In Bayens v. Kinross Gold Corporation et. al., the Court of Appeal for Ontario upheld the decision of Justice Paul Perell of the Ontario Superior Court of Justice dismissing the plaintiffs’ motion for leave to commence an action against Kinross under the secondary market liability provisions of the Ontario Securities Act and their motion for certification of their Securities Act claims and related common law negligent misrepresentation claims as a class proceeding. The decision confirms that the leave requirement for claims under the Securities Act is not just a “speed bump” and, in the right circumstances, can serve its intended role as an effective screening mechanism to protect defendants from having to defend claims that have no reasonable possibility of success.
The plaintiffs’ action arose from Kinross’s announcement on January 16, 2012, that it expected to record a goodwill impairment of its Tasiast mine in Mauritania acquired in 2010. The plaintiffs – the trustees of the Musicians’ Pension Fund of Canada – alleged, among other things, that Kinross ought to have recorded the goodwill impairment earlier than it did. On the leave motion before Justice Perell, the plaintiffs relied primarily on the evidence of an accountant who opined that a triggering event requiring a goodwill impairment had happened earlier in 2011 – only months after Kinross had acquired the mine – because, in the accountant’s view, initial infill drilling conducted by Kinross after the acquisition had not confirmed the previously disclosed significant exploration potential at the Tasiast property. In response, Kinross put forward both fact witnesses and expert evidence demonstrating that the write-down was not triggered by unmet expectations about exploration potential (which had actually been demonstrated and disclosed), as the plaintiffs contended, but rather because of fundamental changes in external market conditions.
To obtain leave to commence an action under the Securities Act, the plaintiffs must establish, on the evidence, that there is a reasonable possibility that their claims would succeed at trial. Justice Perell ruled that there was no possibility, let alone a reasonable possibility, that the plaintiffs’ claim regarding the goodwill impairment would succeed at trial. In particular, he found that the opinion of the plaintiffs’ accountant suffered from three fatal flaws. In essence, the plaintiffs’ expert focused on irrelevant infill drilling results, rather than relevant exploration drilling results, and ignored evidence that demonstrated that Kinross’s expectations with respect to the exploration potential of Tasiast at the time of acquisition had been confirmed. Accordingly, Justice Perell dismissed the plaintiffs’ motion for leave to commence an action under the Securities Act, since there was no reasonable possibility that the proposed action would succeed.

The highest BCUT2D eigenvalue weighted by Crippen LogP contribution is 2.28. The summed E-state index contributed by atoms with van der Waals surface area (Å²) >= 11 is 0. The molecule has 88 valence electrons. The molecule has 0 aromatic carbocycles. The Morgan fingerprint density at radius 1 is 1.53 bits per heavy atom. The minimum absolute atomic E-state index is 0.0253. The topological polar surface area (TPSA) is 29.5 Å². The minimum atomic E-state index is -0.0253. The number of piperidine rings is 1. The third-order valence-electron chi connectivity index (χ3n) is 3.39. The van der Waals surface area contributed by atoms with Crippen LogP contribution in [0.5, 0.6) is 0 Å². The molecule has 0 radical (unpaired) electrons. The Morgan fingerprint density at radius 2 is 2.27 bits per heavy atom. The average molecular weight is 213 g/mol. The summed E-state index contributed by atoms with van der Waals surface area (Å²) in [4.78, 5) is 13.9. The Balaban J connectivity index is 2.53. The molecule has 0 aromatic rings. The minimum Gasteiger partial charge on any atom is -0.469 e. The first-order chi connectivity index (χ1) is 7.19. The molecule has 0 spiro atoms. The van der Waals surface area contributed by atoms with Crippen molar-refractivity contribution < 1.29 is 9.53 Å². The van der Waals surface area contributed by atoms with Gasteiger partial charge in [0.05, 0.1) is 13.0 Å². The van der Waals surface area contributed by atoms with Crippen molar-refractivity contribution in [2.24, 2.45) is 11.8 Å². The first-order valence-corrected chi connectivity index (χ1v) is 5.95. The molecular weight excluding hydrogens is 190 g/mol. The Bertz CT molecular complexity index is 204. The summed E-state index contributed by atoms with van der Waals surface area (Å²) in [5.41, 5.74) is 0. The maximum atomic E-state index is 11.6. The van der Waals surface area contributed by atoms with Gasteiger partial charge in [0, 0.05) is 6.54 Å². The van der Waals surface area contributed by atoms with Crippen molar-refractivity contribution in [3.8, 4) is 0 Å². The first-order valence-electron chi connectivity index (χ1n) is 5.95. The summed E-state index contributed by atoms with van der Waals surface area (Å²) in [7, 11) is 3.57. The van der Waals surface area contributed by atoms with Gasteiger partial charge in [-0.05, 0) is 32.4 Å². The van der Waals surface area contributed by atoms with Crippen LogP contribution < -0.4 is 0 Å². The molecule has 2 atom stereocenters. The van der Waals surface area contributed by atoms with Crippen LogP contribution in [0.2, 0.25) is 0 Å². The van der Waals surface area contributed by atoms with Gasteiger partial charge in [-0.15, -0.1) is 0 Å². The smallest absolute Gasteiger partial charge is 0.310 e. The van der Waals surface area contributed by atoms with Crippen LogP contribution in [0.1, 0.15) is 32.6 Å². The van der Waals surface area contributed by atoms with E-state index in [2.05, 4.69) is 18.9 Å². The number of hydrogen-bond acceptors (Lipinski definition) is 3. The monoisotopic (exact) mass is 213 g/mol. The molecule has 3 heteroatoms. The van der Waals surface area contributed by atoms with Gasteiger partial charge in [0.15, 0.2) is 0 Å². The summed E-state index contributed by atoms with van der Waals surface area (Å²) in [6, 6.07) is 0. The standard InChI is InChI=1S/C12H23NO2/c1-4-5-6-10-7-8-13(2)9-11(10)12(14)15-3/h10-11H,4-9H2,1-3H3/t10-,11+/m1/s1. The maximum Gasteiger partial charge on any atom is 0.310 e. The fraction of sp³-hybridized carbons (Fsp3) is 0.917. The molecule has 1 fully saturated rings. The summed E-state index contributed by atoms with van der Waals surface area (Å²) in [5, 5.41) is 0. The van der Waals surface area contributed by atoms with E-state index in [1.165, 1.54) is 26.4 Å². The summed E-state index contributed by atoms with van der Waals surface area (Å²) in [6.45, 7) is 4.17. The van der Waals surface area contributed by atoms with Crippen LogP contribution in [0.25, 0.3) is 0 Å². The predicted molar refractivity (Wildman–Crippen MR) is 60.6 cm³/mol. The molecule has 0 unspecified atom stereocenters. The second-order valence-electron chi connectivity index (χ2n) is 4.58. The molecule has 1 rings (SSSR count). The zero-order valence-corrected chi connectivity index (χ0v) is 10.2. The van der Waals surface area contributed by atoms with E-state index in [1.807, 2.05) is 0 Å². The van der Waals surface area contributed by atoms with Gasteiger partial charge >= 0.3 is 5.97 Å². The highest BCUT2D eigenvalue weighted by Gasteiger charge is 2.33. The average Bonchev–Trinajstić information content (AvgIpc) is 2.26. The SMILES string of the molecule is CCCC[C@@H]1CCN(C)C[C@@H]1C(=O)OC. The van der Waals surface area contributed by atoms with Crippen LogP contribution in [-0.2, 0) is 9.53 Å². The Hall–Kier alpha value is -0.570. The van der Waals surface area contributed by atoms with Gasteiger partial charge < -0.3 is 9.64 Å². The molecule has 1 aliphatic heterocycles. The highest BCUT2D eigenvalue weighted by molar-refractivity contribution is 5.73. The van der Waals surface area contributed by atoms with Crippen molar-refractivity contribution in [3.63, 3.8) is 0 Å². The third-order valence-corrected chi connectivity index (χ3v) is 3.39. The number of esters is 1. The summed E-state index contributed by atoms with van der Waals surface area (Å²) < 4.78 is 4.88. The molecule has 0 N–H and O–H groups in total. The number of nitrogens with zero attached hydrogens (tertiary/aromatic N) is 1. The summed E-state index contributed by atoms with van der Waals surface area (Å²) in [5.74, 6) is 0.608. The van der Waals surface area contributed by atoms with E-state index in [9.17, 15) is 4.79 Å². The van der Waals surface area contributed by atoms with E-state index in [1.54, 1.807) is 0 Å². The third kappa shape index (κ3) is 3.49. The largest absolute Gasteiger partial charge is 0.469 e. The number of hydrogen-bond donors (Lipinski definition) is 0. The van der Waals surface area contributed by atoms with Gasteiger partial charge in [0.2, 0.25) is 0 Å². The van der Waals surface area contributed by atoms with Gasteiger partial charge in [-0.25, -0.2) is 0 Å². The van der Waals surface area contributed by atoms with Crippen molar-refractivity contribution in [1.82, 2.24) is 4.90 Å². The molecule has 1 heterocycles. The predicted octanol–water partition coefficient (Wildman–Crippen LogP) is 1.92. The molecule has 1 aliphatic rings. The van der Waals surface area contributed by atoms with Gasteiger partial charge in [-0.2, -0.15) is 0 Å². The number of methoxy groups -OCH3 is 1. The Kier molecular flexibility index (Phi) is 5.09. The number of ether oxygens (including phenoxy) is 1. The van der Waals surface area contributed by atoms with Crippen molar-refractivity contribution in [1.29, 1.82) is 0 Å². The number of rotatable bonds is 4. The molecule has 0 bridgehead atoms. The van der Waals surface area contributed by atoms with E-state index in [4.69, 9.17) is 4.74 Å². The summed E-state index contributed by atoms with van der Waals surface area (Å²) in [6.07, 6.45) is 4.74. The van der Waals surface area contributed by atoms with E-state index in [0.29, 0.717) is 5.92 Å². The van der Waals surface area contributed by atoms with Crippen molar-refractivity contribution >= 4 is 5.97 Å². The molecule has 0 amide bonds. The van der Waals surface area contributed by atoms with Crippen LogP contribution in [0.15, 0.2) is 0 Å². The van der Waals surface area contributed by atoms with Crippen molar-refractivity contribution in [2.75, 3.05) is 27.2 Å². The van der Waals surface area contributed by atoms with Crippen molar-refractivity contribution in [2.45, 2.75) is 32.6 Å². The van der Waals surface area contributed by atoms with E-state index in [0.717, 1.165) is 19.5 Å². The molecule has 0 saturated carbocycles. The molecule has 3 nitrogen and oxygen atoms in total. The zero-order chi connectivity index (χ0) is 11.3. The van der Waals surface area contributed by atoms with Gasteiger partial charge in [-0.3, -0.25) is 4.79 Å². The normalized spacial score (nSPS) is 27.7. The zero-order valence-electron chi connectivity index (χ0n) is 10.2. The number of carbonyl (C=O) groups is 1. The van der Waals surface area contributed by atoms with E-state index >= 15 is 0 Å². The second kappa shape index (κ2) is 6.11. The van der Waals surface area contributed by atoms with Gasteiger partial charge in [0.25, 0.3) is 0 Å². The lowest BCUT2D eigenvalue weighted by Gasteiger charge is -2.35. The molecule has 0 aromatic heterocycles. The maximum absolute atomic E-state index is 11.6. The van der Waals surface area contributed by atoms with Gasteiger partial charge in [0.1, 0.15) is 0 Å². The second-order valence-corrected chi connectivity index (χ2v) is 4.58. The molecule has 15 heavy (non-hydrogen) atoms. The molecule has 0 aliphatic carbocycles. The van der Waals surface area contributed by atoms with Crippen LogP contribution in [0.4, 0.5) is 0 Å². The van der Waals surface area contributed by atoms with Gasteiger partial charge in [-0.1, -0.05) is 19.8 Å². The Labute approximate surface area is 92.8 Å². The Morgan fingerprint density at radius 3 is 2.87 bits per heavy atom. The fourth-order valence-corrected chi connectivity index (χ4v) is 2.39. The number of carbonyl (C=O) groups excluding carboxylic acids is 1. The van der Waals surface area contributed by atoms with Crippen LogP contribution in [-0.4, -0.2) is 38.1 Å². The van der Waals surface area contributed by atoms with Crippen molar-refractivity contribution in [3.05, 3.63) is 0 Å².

Justice Perell also dismissed the plaintiffs’ motion for certification of the action as a class proceeding. In addition to the statutory claims in respect of which leave was denied, the plaintiffs also sought certification of parallel common law negligent misrepresentation claims. Justice Perell held that those claims were also incapable of certification because, among other things, “the common law claim[s] standing alone will not satisfy the preferable procedure criterion” in section 5(1)(d) of the Class Proceedings Act.
On appeal to the Court of Appeal, the plaintiffs argued, among other things, that Justice Perell exceeded his role as motions judge by improperly weighing the evidence, including by examining the factual underpinnings of the reports of the plaintiffs’ accountant. The Court of Appeal dismissed this ground of appeal, stating that the motion judge’s scrutiny of expert evidence is required under the leave test in order to determine whether the plaintiffs’ claims had a reasonable possibility of succeeding based on the evidence before the Court. The Court of Appeal found no basis to find that Justice Perell had erred in his analysis of the plaintiff’s expert evidence. The Court of Appeal therefore dismissed the plaintiffs’ appeal from the leave motion and confirmed Justice Perell’s ruling.
The plaintiffs also argued that Justice Perell erred in denying certification of the common law claims. Although the Court of Appeal approached the certification analysis differently than Justice Perell, the Court of Appeal ultimately confirmed Justice Perell’s ruling that the common law claims should not be certified. A class proceeding would not be the preferable procedure to resolve the common law claims, which would necessarily require complex individual inquiries for each investor regarding, among other things, whether the investor relied on the alleged misrepresentations. The Court of Appeal stated: “the need for a host of individual inquiries regarding reliance, causation and damages renders the common law claims unsuitable for certification.” In addition, the Court of Appeal held that it is appropriate to consider the denial of leave to commence proceedings under the Securities Act in the certification analysis. In other words, given that the statutory claims had no reasonable possibility of success, it would not serve the goals of a class proceeding to allow the common law claims to proceed.
Mark Gelowitz, Allan Coleman and Robert Carson of Osler, Hoskin & Harcourt LLP represented Kinross Gold Corporation and its former officers.
Kirk Baert and Celeste Poltak of Koskie Minsky LLP represented the plaintiffs.